Obligation to pay rent in the event of corona-related business closure
Germany’s Federal Court of Justice (Bundesgerichtshof – “BGH”) handed down a landmark decision affecting commercial tenancy law to start the new year. It considered whether a commercial tenant of commercially used premises is obliged to pay rent in full for the period of an officially ordered business closure during the COVID-19 pandemic.
Per se, the rent of commercial rented premises cannot simply be reduced by half on the basis of Section 313 of the German Civil Code (cessation of the basis of business) if COVID-19-related measures lead to the closure of commercially used rented premises. However, it seems that a 100% rent payment obligation cannot be assumed either. As was to be expected, a consideration of the concrete circumstances is required. This means that a (i) comprehensive and (ii) case-by-case assessment is required, in which the disadvantages suffered by the tenant due to the closure of the business and its duration are decisive. In the case of a commercial tenant, these will primarily consist of a concrete decrease in turnover for the time of the closure, whereby, however, only the concrete rental object and not a possible group turnover is to be taken into account. It may also have to be taken into account which measures the tenant has taken or could have taken in order to reduce the impending losses during the closure of the business. Furthermore, the contractual adjustment to be made must not lead to an overcompensation of the losses incurred and any (state) benefits received to compensate for the disadvantages caused by the pandemic must be taken into account (including any benefits from a business insurance policy subject to a duty to indemnify). It should also be noted that state support measures that were only granted on the basis of a loan must be disregarded in the required weighing because the tenant does not achieve any final compensation for the turnover losses suffered through them. An actual threat to the economic existence of the tenant is not required. Finally, the interests of the landlord must also be taken into account in the required weighing.
The BGH referred the decision back to the Higher Regional Court (“OLG”) of Dresden to examine what concrete economic effects the closure of the business had on the tenant as defendant during the period at issue (March/April 2020) and whether these disadvantages had reached an extent that required an adjustment of the lease. The OLG had determined that the rent was simply to be reduced by half, after the Regional Court of Chemnitz had previously ordered payment of the rent.
In its decision, the BGH also mentions that the officially ordered closure of the business did not constitute a rental defect within the meaning of Section 536 (2) sentence 1 of the German Civil Code, so that a right to reduce the rent could not be attributed to it. Legislative measures can only constitute a rental defect if the restriction of use is directly related to the concrete condition, state or location of the rental object (in this case it would have to be examined which measures are open to the landlord, either to take recourse against the government measures or to claim compensation for the disadvantages). In the case at hand, the impairment of use was solely linked to the type of use. The rental property itself continued to be available for the agreed rental purpose despite the closure order. In the present case, the tenant could not assume that the landlord, by agreeing on the specific purpose of the lease, intended to assume an unconditional obligation to accept responsibility even in the event of a sovereign order prohibiting opening in the event of a pandemic.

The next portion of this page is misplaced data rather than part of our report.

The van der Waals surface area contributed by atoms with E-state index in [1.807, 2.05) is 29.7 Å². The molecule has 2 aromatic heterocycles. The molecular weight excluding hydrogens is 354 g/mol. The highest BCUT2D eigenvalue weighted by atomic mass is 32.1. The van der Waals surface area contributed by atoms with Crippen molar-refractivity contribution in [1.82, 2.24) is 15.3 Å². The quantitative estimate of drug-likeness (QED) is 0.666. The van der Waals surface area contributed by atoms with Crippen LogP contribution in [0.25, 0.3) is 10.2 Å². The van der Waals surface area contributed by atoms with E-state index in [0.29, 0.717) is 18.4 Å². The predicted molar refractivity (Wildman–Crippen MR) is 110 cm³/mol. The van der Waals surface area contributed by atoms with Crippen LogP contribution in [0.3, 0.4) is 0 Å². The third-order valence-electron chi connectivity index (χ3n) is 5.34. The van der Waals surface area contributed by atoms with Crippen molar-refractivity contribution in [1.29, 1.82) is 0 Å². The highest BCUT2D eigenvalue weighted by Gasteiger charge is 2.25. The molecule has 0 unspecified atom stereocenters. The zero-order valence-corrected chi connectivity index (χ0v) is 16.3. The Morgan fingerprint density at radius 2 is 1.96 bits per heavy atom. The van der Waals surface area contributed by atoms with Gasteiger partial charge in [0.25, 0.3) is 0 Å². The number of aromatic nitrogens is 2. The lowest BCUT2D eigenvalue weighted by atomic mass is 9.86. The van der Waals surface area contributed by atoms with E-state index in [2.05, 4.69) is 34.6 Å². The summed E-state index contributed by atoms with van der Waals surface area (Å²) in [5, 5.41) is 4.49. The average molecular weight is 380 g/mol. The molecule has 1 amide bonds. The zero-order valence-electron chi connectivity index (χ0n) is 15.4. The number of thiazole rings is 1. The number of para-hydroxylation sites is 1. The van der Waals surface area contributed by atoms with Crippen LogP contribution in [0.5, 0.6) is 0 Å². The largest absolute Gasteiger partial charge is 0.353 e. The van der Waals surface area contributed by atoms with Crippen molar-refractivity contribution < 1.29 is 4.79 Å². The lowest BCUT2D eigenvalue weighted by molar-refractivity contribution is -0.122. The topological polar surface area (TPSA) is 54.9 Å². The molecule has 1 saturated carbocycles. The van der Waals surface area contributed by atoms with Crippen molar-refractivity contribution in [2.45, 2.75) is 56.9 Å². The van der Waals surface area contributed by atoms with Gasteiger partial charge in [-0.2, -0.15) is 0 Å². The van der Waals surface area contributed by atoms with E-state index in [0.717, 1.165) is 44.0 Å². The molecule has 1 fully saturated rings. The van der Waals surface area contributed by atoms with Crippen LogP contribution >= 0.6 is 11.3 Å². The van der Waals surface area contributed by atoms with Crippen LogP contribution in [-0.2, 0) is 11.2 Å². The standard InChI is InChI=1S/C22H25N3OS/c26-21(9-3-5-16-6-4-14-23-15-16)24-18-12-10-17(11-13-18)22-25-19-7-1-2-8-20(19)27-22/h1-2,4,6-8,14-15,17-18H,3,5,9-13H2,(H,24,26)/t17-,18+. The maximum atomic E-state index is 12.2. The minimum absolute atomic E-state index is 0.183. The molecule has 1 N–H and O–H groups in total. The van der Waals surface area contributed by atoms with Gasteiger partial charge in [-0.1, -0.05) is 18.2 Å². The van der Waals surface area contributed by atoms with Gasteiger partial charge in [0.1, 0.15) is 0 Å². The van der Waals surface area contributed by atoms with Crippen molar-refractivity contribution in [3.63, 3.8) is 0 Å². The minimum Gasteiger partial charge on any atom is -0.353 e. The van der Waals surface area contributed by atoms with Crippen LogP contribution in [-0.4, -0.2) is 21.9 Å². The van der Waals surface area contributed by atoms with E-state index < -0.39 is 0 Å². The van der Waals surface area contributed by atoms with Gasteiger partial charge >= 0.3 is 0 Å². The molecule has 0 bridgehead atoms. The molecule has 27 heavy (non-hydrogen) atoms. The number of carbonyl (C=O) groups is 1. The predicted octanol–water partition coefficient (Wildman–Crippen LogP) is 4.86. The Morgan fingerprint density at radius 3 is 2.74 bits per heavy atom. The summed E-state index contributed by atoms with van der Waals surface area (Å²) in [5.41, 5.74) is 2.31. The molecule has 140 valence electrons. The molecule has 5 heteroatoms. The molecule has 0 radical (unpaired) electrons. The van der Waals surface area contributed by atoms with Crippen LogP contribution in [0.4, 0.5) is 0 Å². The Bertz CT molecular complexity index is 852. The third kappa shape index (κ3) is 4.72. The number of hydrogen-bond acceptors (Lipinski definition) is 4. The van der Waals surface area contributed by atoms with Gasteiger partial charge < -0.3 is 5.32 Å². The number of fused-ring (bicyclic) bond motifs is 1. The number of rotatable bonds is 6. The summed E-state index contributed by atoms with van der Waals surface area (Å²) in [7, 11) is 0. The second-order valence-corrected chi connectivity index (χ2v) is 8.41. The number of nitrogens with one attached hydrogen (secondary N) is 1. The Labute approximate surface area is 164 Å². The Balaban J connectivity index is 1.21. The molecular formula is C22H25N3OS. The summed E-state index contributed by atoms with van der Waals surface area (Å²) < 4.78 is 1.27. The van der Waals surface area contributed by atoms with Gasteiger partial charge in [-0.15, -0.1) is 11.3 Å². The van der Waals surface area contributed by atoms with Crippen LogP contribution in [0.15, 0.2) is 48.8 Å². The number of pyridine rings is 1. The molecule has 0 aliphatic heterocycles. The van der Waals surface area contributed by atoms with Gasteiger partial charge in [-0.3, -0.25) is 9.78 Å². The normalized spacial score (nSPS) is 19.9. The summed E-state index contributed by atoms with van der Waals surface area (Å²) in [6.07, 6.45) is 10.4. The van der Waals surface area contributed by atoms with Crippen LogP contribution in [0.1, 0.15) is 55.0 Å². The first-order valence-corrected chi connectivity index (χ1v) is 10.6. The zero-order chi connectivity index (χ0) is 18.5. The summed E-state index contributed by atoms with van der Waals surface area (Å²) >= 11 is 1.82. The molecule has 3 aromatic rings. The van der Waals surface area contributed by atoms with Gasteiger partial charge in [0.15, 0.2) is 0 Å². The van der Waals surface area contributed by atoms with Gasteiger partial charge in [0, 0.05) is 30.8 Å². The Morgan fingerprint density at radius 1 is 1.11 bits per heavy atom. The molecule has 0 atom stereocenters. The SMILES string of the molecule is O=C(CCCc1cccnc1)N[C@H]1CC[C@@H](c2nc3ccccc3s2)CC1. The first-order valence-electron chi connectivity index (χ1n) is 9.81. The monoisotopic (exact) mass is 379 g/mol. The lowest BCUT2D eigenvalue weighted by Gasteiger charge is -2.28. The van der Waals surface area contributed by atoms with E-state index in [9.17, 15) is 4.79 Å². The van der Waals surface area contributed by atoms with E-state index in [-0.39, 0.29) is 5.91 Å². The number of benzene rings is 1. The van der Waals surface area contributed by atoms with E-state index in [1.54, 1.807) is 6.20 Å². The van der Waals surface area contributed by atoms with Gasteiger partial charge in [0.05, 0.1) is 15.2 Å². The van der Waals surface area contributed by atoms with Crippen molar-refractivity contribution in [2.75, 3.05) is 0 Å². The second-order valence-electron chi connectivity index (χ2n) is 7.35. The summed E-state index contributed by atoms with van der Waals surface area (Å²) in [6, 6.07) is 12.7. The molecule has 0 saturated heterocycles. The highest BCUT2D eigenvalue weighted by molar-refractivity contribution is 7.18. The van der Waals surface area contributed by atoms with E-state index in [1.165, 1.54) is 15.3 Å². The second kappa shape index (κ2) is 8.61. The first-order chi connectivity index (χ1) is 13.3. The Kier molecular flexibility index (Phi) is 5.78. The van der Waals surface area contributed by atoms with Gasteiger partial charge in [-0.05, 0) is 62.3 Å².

With increased vaccinations and the COVID-19 pandemic phase passing into an endemic, this decision can only be viewed as a guideline for other cases. It will always depend on the individual case consideration in the concrete case, which can/should be countered in good time by negotiations in advance or even, in the best case, by including provisions in the lease already, without having to resort to legal action. It should also be borne in mind that the decision dates back to the early days of the pandemic and that commercial tenants should meanwhile be better prepared for what official measures or orders mean for their own business.
This document provides a general summary and is for information/educational purposes only. It is not intended to be comprehensive, nor does it constitute legal advice. Specific legal advice should always be sought before taking or refraining from taking any action.